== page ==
47
   

Ask the A2K cooks!

 
 
ehBeth
 
  1  
Reply Sat 26 Jun, 2010 08:06 pm
@farmerman,
The only food network chef I pay any attention to is Giada. She's really interesting in terms of the effort she went to, to learn to cook cook cook. She knows the background/history for the techniques she's applying.

She and Emeril are two of the only classically trained "popular" chefs.

Emeril's shtick really is that, shtick.
farmerman
 
  1  
Reply Sat 26 Jun, 2010 08:08 pm
@ehBeth,
Giada is a real cook? I have to admit that she is cute, Embarrassed
ossobuco
 
  1  
Reply Sat 26 Jun, 2010 08:12 pm
@farmerman,
is that the di laurentis person? I still roll my eyes re Lorenza de Medici (good vineyard, though).
farmerman
 
  1  
Reply Sat 26 Jun, 2010 08:16 pm
@ossobuco,
There are three questions there. Are you asking me hether I know Giadas last name? My answer is NO. Im just an afternoon TV lech.
ehBeth
 
  1  
Reply Sat 26 Jun, 2010 08:18 pm
@farmerman,
I didn't know either, til I was home sick and saw a feature on her on Biography.

She wanted to learn how to cook pastries, so she learned French, went to Paris, studied at Le Cordon Bleu etc etc came back to U.S., worked as an apprentice cook, worked her way up through the ranks

Quote:

2. Why did you decide to become a chef?
I grew up in the kitchen, mostly with my grandfather, my mother and my aunt Raffy. My grandfather’s family used to own a pasta factory in Naples and they would go door-to-door selling their pasta. So his love of food came from his parents, which was then passed down to my mother and then again to me. Some of my best memories growing up are being in the kitchen with my family cooking. I also spent time at my grandfather Dino’s gourmet store, DDL Foodshow, where he brought in chefs from Naples to cook. I thought of them as rock stars. I loved being there, and that made me decide to become a chef.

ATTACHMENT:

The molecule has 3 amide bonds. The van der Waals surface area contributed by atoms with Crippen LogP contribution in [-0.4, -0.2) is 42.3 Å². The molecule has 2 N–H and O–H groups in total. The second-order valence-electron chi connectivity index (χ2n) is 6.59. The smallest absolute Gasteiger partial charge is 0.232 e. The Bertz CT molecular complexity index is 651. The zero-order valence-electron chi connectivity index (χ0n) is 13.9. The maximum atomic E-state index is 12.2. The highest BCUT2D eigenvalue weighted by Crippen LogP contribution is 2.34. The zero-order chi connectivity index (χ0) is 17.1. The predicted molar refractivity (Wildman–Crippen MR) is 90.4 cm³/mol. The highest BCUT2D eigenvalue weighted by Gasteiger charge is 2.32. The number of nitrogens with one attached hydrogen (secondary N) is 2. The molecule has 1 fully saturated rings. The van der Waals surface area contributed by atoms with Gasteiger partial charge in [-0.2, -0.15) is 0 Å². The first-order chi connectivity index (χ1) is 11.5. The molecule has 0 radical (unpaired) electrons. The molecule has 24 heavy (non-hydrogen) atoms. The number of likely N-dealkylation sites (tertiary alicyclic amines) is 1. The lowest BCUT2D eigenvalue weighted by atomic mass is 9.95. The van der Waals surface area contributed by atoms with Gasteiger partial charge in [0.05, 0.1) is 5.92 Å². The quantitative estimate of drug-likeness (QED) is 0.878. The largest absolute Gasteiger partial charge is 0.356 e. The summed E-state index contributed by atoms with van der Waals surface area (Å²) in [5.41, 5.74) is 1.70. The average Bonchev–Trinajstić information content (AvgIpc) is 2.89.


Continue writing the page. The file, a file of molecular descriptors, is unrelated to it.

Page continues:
3. Who are your inspirations?
Definitely my grandfather, my mom and my aunt Raffy. They’ve all taught me something about Italian cooking: tradition, simplicity and creativity, respectively.

4. Where did you go to culinary school?
Le Cordon Bleu in Paris.

5. What pantry items do you consider essential to Italian cooking?
There aren’t a lot but having these will definitely help make a variety of dishes and ensure they’re delicious. They are: extra-virgin olive oil, fresh garlic, red pepper flakes, assorted dry pasta in various shapes, canned cannelloni beans, canned Italian tuna packed in olive oil, marinara sauce (if you choose not to make your own – but make sure the first ingredient is tomatoes and not sugar!), dried herbs (oregano, rosemary, thyme and herbes de Provence), vinegars (balsamic, red and white), onions (red, Spanish, Vidalia), and capers.


http://www.giadadelaurentiis.com/about/faq/

(you can also learn about her favourite nail polish Very Happy here)
0 Replies
 
ossobuco
 
  1  
Reply Sat 26 Jun, 2010 08:19 pm
@farmerman,
Damn, I'm gonna hafta google. I think it is dino di laurentis' daughter, or relative.
I don't dismiss her. What do I know what she knows, relative to anyone else on tv?
ehBeth
 
  1  
Reply Sat 26 Jun, 2010 08:20 pm
@ossobuco,
Grand-daughter.
0 Replies
 
ossobuco
 
  1  
Reply Sat 26 Jun, 2010 08:25 pm
@ossobuco,
I wonder what italian cooks/chefs think of her.
I'm not dismissing, just that I don't think tv is some kind of star system within that or any other country.

On Emeril and the Beard award, I'll read up on that.
0 Replies
 
Butrflynet
 
  2  
Reply Sat 26 Jun, 2010 09:18 pm